From: hrubin@stat.purdue.edu (Herman Rubin)
Newsgroups: sci.math.research
Subject: Re: Hilbert determinant evaluation
Date: 19 May 1997 21:22:45 -0500
In article ,
Kiran S. Kedlaya wrote:
>How does one normally compute the determinant of the "Hilbert matrix"
> A_{ij} = 1/(i + j) (i, j = 1, ..., n)?
>(This matrix, I believe, is a standard example in numerical analysis of a
>matrix whose determinant is much closer to 0 than any of its entries.)
>I recently overheard a problem closely related to this, but my memory
>is a bit rusty concerning the Hilbert matrix. Thanks.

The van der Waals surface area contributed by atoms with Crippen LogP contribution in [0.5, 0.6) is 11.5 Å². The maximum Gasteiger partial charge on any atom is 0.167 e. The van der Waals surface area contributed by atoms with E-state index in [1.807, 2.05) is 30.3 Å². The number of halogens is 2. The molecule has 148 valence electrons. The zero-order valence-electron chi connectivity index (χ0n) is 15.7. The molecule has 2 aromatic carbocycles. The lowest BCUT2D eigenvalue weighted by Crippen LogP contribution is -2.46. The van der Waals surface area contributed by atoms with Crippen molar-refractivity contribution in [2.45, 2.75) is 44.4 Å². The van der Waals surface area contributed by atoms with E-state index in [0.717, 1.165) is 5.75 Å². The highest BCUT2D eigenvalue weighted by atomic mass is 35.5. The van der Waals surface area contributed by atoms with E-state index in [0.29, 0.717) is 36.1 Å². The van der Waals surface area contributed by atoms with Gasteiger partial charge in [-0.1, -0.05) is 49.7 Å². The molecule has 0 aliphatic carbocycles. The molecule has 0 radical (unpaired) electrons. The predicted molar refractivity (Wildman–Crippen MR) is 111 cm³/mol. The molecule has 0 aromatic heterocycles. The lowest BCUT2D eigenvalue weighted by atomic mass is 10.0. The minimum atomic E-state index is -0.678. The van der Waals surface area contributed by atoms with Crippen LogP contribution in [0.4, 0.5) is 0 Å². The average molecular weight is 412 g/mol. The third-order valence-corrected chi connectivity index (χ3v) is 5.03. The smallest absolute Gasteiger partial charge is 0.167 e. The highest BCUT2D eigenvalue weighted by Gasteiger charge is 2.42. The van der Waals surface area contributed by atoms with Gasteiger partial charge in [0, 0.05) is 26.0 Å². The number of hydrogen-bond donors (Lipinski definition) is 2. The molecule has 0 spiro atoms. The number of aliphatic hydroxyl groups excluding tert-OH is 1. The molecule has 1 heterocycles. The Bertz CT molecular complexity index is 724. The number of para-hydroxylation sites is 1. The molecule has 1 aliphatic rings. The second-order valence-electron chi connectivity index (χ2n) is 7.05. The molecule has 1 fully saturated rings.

Stated this way, it is not obvious. But generalized slightly, it is.
Consider instead the determinant of the matrix whose elements are
b_{ij} = 1/(x_i + y_j). This is a rational function of the x's
and y's, and in lowest terms the denominator can be taken to be
the product of the n^2 b's. Now the numerator is divisible by
(x_i - x_j) and (y_i - y_j) for i different from j, and thus the
product of all of these divides the numerator. But this accounts
for degree n^2 - n, and all terms of the product expansion are
of degree -n, so this is it, except possibly for a constant. The
case where the x's and y's grow rapidly shows the constant is 1.
--
This address is for information only. I do not claim that these views
are those of the Statistics Department or of Purdue University.
Herman Rubin, Dept. of Statistics, Purdue Univ., West Lafayette IN47907-1399
hrubin@stat.purdue.edu Phone: (765)494-6054 FAX: (765)494-0558